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National Postal Museum debuts new baseball exhibit

"Baseball: America's Home Run" features artifacts that belonged to Jackie Robinson, Roberto Clemente, Yogi Berra and more.

WASHINGTON — Just in time for baseball season, the "Baseball: America's Home Run" exhibit is now open at the National Postal Museum.

Occupying a historic space next door to Union Station, the National Postal Museum is built on the site of what used to be the Swampoodle Grounds in the 1880s, one of the earliest ball fields of the Washington Nationals back in the day, a working field from 1886-1890.

"There was a major league, national league ball field here that held 6500 spectators, to watch baseball in the shadow of the Capitol Dome," said chief curator Daniel Piazza. 

The nation's postal history influences so much of American history and transportation history: it covers a lot of ground.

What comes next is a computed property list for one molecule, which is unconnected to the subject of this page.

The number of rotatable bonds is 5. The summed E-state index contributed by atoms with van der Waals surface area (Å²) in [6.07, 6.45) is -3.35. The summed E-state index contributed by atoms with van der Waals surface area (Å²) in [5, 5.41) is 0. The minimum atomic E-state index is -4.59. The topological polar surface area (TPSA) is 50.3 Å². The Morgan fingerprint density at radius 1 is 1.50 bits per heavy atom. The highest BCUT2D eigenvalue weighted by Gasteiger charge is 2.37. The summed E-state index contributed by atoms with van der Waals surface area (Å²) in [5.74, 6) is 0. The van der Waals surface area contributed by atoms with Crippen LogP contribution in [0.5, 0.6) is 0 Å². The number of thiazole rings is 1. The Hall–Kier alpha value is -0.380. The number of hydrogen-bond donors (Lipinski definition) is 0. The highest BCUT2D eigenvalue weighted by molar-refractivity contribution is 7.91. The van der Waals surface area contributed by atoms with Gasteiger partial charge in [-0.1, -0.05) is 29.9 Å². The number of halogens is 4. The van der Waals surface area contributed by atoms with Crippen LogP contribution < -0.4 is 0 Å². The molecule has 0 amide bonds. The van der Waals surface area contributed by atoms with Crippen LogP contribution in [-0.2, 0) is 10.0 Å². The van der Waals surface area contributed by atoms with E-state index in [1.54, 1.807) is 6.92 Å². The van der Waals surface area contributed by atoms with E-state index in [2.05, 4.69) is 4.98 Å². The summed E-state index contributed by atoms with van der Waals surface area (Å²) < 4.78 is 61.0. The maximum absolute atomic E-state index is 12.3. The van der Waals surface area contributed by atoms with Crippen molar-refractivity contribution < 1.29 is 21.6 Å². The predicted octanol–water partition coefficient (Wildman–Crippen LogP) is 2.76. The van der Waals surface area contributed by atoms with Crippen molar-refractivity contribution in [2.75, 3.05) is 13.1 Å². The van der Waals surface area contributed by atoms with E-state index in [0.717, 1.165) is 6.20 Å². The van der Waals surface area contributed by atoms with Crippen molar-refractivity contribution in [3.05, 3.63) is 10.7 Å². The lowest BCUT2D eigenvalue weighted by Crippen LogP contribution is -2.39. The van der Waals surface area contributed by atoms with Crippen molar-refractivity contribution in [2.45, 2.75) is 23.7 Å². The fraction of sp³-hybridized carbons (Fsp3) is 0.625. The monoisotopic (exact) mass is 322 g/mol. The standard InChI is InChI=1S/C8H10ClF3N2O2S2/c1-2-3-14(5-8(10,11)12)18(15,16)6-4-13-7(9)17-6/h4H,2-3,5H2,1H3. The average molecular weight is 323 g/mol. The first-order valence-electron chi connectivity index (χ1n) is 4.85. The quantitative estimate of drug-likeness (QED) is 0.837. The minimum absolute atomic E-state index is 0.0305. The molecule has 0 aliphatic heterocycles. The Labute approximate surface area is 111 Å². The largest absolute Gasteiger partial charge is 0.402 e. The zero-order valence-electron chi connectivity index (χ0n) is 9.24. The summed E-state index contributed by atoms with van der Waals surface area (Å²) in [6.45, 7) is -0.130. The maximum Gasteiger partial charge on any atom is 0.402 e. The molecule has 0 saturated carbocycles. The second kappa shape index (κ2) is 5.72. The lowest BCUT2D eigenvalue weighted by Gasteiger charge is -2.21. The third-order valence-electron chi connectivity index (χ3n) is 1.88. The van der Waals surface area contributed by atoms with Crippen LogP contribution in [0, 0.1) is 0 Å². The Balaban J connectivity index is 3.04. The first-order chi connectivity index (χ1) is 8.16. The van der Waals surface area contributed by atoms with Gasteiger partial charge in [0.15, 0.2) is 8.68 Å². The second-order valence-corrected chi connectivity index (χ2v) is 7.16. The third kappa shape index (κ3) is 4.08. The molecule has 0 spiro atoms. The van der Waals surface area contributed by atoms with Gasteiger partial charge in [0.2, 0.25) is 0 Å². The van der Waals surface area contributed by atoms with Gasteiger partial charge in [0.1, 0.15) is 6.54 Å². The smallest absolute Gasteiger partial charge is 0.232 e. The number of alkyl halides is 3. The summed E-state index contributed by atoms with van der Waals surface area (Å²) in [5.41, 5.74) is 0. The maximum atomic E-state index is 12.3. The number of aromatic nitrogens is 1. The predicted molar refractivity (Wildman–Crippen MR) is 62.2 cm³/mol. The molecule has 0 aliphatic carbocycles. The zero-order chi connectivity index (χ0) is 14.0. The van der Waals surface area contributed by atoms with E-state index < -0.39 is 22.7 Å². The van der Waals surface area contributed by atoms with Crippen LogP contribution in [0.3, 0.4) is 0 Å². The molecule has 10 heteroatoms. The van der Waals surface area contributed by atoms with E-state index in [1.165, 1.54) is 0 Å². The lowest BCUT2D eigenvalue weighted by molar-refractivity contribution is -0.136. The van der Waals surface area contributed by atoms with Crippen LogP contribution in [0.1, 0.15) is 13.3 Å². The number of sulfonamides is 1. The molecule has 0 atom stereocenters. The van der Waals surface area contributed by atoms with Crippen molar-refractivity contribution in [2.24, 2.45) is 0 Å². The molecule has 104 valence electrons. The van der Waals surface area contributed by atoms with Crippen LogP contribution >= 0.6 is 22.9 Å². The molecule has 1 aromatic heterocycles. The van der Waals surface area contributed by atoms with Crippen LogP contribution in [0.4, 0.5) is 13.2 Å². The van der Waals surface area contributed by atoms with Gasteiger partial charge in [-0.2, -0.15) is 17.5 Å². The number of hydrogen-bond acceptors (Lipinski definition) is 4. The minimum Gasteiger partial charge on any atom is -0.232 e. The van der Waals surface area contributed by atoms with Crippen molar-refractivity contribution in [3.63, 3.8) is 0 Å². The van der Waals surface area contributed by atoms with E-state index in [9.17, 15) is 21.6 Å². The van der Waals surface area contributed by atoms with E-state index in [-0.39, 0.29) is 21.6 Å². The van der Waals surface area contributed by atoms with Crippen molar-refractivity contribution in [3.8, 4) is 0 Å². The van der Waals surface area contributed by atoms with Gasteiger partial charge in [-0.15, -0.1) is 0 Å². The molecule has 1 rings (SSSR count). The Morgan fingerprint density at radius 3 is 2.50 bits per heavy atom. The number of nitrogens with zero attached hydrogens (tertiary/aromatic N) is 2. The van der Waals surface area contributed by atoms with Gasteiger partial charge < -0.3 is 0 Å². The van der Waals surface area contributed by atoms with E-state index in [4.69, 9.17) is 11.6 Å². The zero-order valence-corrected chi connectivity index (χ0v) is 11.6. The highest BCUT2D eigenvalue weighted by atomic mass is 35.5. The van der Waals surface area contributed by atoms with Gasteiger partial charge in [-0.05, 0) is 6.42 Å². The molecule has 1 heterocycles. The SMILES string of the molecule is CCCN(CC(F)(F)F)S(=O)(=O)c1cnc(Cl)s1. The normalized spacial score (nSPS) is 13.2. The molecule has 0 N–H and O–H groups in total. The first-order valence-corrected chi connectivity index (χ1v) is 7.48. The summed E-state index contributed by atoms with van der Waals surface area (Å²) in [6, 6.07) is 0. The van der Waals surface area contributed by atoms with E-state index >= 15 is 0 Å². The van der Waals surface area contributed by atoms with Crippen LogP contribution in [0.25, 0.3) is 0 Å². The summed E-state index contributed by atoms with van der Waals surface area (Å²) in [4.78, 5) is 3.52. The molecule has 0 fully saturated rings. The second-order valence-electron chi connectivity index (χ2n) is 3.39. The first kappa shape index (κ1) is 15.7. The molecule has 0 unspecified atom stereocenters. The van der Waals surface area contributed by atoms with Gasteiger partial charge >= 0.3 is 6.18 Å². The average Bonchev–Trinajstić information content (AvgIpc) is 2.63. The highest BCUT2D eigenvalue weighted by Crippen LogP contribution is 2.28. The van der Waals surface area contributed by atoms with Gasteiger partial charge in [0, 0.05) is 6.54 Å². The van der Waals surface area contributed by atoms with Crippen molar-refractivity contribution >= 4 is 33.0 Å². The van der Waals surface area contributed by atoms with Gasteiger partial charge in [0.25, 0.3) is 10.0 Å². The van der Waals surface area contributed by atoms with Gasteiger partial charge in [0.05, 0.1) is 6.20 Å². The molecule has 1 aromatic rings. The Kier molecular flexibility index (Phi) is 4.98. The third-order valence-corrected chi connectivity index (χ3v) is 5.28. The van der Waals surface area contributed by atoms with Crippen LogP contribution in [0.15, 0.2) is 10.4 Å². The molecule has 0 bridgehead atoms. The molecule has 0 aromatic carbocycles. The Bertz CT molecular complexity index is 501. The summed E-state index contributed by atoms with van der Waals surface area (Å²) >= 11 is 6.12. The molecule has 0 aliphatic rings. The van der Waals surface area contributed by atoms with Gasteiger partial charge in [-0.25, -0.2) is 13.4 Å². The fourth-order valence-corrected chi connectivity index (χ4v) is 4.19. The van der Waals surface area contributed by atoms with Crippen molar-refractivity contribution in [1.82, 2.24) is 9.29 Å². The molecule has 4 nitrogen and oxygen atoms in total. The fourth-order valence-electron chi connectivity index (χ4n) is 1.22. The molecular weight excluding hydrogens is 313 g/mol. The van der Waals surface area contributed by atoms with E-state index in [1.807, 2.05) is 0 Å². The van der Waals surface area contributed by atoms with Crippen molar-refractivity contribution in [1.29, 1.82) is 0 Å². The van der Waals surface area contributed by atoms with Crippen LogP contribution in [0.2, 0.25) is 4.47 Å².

And now it’s rounding the bases with the new exhibition “Baseball: America’s Home Run."

The exhibition was five years in the making and features artifacts loaned from other Smithsonian museums as well as private collectors: possessions of Jackie Robinson, Roberto Clemente, Lou Gehrig and Babe Ruth, among several others. That includes baseball bats used by the players, uniforms worn by them and bases they played on.

The exhibit also tells their stories through postal stamps, and the art they were created from.

As well as through the mail: actual written letters of adulation and complaint from sports fans through the ages.

"What written mail offers that electronic mail maybe doesn’t is a very personal and intimate way of communicating, someone's handwriting, their phrasing, it all comes through on the written page very differently as opposed to a computer screen," said Piazza.

The exhibition will be open through January 2025.

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